Applying Participatory Principles to EHRs/PHRs

Neither health professionals nor patients can do it alone.

Let’s make no mistake: We are here to participate and to help!

e-Patient Dave original story of the health data transfer from his hospital EHR to Google Health PHR is remarkable in many ways and shows why participatory medicine could well be one of the fastest way to lower the overall cost of health care by helping fix some specific dysfunctions in the system. It took just one active and engaged patient to produce a remarkable change in the way interoperability between EHR and untethered PHRs is going to be defined at BIDMC and probably at HITSP, at a minimum.

In other words, one single real event, driven by a patient has given more effective feedback to improve the national standards than years of deliberations of the cream of the cream in HIT in their rarefied tower of knowledge.

It shouldn’t come as a surprise! Our dear friend Tom Ferguson, MD understood long ago that health professionals really can’t do it alone anymore. Month after month, year after year, we discussed the growing number of examples showing that invariably better outcome came from the active and engaged participation of the patients in their care. This, of course, could only happen in tandem with a drastic change in the model of patient-doctor relationship.

It almost always started to happen one patient at a time. One exceptionally engaged and informed patient, asking the right questions, navigating the medical maze of his/her particular condition, then communicating with others about his findings and in the process creating a community of hundreds and then thousands of patients. That is exactly how KIDNEY-ONC, the ACOR social network for kidney cancer was created by Steve Dunn, soon supported by Robin Martinez. That same KIDNEY-ONC that Dave calls his life-saver.

Isn’t it ironic that e-Patient Dave is now in the same position Steve Dunn was 13 years ago? Just as Steve had to convince many health professionals that his expertise was real and that he shared the goals of doctors to improve care, so does Dave, who has to constantly remind every one that his engagement is POSITIVE and that his goal is to work, in concert with the professionals, to improve, facilitate, accelerate the implementation of and, optimize the quality of untethered PHRs.

To some of us, it was clear, in the early days of the public access to the internet, that the switch from the paternalistic to a deliberative model of patient-doctor relationship was necessary to bring in the patient community and maximize their impact to improve care. Just as today it has become clear that we will never be satisfied until the EHR/PHR experts proactively involve e-patients to redefine/improve the current schemas. As Ben Adida wrote this morning, you must put the patient squarely in the feedback loop.

David Blumenthal, the newly nominated National Coordinator for Health Information Technology, will lead President Obama’s health information technology vision and will be the person charged with implementing the HITECH act, dispensing the $19 billion attached to the act. It is a fundamental role. He very recently wrote a “perspective” article in the New England Journal of Medicine about stimulating the adoption of EHR:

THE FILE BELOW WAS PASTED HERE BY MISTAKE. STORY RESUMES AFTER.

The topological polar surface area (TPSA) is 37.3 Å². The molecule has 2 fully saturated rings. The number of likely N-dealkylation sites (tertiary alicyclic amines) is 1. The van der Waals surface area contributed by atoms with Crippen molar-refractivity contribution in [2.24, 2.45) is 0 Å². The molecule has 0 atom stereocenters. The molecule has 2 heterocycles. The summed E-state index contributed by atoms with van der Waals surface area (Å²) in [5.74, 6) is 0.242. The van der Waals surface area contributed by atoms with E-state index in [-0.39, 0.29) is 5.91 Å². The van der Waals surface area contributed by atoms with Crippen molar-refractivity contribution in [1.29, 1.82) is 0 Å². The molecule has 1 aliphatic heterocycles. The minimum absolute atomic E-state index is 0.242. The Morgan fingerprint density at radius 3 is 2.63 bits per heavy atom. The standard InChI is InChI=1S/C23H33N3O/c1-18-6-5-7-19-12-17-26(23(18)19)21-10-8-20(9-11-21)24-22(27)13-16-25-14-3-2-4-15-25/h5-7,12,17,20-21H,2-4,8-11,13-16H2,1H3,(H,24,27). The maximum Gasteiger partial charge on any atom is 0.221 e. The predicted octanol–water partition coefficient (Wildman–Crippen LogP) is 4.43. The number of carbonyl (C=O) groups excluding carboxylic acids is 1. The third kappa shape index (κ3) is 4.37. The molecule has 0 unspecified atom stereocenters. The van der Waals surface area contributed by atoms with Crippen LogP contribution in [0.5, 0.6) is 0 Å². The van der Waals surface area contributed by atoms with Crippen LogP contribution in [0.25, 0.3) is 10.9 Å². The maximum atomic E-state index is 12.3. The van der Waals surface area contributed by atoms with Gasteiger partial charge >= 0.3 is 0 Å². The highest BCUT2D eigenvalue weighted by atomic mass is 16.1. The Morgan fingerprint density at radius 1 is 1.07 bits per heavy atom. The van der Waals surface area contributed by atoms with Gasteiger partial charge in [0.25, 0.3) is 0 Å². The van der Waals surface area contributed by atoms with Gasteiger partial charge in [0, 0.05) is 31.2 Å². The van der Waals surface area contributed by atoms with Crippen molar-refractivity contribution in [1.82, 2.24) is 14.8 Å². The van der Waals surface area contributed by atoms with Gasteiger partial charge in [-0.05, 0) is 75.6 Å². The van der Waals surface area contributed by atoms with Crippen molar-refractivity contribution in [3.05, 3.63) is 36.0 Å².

The nation’s economic woes have given birth to an unprecedented federal effort to modernize the information systems of a troubled health care system. It is now up to the government and the nation’s health care professionals and facilities to turn this opportunity into real improvements in the health and health care of Americans.

Unfortunately in this early vision, Dr. Blumenthal doesn’t mention any role for the growing number of informed and engaged patients. I hope that Dave’s story will change this. John Halamka (A BIG thank you for his willingness to be so responsive!) has shown that even the top experts can be convinced to change at a rapid pace.

As Jane Sarahson-Kahn writes today:

The $19 billion is not about electronic health record technology in and of itself. It’s about patients, health providers, their communities and connectedness. The latter is the raison d’etre of HITECH, not converting patient data from a paper file into a digital format. It’s about the connectedness and exchange of that data around the community for patient, provider and community benefit.

What lays ahead of us are very important decisions that will probably have profound influences on the methods used to reform/create the healthcare system of tomorrow. The US could easily fall back into the usual attitude of reforming within the dysfunctional system, not involving the patients, without whom, we must remind everybody, there would be no reason for medicine to exist and use 17% of GDP.

Already the battle lines are starting to be drawn. Do patients have the right to fully control their PHR and to require full data liquidity & interoperability. Or must we rely on tethered PHRs where only a portion of your health records will be made available to you? I believe the Nation should follow Rahm Emanuel’s now famous:

You never want a serious crisis to go to waste!

The best way to follow this glorious advice would be to involve e-patients, just as the DOD decided early on to involved breast cancer patient advocates in the BCRP program (now in its 10th years and the second largest funder of breast cancer research) to create:

  • Advocate participation in all levels of decision-making;
  • Limited bureaucracy that allows the program to be flexible and respond efficiently to emerging issues and public concerns;
  • Innovative Developmental and Exploratory Awards (IDEA grants) that have been critical in responding to new discoveries and encouraging innovative, risk-taking research;
  • Innovator Awards that are designed to recognize individuals, rather than projects, from any field of study by providing funding and freedom to pursue creative, potentially breakthrough, research.